“Hi-fi and Expensive”

Over two years ago, during the filming of our documentary entitled ‘Her’ Voice, Our Satya explored the reality of early marriage, gender inequality, caste discrimination, poverty and unequal access through the eyes of women in rural India. One of the most devastating moments of capturing this reality was during an interview of women recalling their experiences as child brides. During this interview our village intermediary, a child bride herself named Tulsi, shared that she had just recently lost her baby. Tulsi explained that she was in an emotionally abusive marriage, and returned to the village to carry out her pregnancy with the support of her family. Tragically, during the final trimester, her baby died in her womb.


One year later our team learned that Tulsi had remarried and was happily settling into a new community. So three months ago when I visited Tulsi’s parents home I was surprised to find Tulsi there. Broken hearted and weak, Tulsi was once again recovering from an intra-uterine fetal death.
Devastated, Tulsi was unaware of the reason for the death of her baby. She explained that she had taken precautions to ensure that she could carry a healthy baby to full term. She travelled twice a month (sometimes weekly) to a medical clinic paying for private consultation (Although government hospitals provide free medical care for pregnant women of marginalized populations they are also known for providing below quality health care) so that her pregnancy could be monitored effectively. With pride she explained how her husband brought her filtered water and foods not available in the village. When Tulsi mentioned that she had Typhoid Fever during her initial trimester, I went to this private clinic to speak to her health care provider regarding causes of death and future health implications.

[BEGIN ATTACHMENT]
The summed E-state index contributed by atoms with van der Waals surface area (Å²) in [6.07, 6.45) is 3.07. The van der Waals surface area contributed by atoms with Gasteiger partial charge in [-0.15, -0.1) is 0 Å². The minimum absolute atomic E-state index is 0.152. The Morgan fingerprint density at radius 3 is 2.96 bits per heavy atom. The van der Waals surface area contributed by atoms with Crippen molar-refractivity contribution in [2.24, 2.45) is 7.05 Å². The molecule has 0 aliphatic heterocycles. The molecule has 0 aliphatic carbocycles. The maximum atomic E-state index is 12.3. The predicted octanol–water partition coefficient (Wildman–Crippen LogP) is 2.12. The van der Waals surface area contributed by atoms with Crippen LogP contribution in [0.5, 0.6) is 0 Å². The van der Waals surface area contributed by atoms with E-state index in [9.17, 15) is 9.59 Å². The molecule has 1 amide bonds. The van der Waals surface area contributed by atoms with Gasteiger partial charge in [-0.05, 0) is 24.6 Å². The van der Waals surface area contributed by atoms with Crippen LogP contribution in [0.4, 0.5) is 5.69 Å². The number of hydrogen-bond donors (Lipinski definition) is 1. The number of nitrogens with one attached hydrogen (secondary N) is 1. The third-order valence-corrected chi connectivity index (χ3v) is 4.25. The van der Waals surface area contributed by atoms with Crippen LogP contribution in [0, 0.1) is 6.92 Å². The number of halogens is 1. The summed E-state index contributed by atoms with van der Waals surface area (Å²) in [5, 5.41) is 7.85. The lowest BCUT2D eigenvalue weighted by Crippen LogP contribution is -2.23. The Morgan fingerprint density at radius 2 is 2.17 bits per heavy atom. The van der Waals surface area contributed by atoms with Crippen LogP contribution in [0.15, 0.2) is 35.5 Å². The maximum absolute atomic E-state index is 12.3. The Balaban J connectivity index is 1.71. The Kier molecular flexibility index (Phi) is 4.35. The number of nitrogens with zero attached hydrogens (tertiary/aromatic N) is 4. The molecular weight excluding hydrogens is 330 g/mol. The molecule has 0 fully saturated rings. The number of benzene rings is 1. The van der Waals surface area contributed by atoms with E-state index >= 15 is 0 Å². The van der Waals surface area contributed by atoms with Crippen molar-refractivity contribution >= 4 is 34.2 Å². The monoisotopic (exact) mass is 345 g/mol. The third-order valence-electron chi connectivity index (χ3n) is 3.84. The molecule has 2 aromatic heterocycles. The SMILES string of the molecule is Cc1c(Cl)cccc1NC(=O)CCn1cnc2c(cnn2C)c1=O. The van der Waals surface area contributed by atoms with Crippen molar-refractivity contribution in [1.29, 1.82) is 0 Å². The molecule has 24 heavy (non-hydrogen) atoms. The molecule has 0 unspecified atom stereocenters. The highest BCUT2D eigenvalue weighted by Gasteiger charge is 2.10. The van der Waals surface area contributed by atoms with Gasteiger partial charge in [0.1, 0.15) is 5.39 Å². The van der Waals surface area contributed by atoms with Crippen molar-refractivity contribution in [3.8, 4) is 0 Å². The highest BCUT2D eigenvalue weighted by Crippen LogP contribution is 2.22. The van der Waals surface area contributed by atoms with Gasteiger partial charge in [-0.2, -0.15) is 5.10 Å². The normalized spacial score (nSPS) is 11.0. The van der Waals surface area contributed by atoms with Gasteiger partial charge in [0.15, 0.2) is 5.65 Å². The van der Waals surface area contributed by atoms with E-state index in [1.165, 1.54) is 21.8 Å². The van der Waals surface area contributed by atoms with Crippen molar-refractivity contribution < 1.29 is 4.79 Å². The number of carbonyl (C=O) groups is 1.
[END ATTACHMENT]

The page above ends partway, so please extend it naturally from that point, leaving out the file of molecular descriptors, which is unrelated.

What I learned shocked Tulsi. The doctor explained that there are additional tests to help screen and prevent higher risk pregnancies. Claiming that these tests are very “hi-fi and expensive”, the doctor assured me that all measures would now be taken for Tulsi’s 3rd pregnancy. Exasperated, Tulsi exclaimed that the doctor had never mentioned additional tests nor should she have assumed that she would or could not pay the necessary expense when she was paying the doctor for each and every one of their visits.
There are infinite gaps between health practitioners and marginalized communities in India. These gaps are most often than not exasperated by stereotypes and prejudice carried by health practitioners towards those of different socio-economic classes. Increased health education is crucial so that rural communities can question and demand effective health care. And raising awareness and compassion amongst medical practitioners is imperative for the overall health and wellness of whole communities.

Please leave a comment here